TOLEDO -- Two Toledoans suspected in up to 100 recent car break-ins are what the courts call "repeat offenders." The female suspect was arrested in June for theft. The man was convicted last year for the same.
News 11's Lisa Rantala found out why they weren't locked up.
The reason is simple -- and very frustrating for the courts. Suspects like these are considered non-violent offenders, so they're the first ones to be released early when the jails get crowded.
Lt. Bobby Leist with the Lucas County Sheriff's Office arrested Michelle Chester and Clarence Smith this week. The two are accused of breaking into nearly 100 cars and taking what was inside.
"They have problems," Leist says. "We knew from the get-go that these were our suspects."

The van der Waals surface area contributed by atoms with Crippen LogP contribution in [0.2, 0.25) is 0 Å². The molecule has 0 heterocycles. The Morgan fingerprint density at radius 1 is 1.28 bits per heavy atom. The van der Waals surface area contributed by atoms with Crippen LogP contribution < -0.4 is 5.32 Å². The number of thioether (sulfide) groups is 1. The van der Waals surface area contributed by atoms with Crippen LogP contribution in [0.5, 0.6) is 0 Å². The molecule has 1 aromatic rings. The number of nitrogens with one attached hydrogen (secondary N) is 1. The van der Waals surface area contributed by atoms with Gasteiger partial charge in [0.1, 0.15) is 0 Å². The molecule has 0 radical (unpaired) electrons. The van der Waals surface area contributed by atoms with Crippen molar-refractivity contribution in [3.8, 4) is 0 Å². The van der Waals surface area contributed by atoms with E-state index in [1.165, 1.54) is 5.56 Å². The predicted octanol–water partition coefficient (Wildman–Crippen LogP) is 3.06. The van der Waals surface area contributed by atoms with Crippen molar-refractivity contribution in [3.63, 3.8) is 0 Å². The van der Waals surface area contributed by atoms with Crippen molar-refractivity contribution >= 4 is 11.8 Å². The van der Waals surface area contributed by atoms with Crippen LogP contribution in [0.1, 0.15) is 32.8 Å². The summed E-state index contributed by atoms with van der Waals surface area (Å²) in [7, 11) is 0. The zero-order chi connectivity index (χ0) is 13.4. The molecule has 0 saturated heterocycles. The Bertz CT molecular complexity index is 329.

Smith has more than a dozen theft and burglary charges that date back to 1985. Chester has a pending stolen property case from June.
"As far as incarcerating them pre-trial, there's not much we can do. We just don't have the space," says Toledo Municipal Judge Michael Goulding, adding that repeat offenders like these can and do get higher bonds and longer sentences to keep them in jail.
But due to a lack of beds, he says these non-violent suspects are usually the first freed.
"Then I've got to decide, alright, somebody has got to come out for somebody to go in," Judge Goulding says.
That's why judges look to alternatives, like keeping these offenders on a GPS system, electric monitoring or probation. But to keep them from reoffending while they're out -- well, there's no solution for that, the judge says.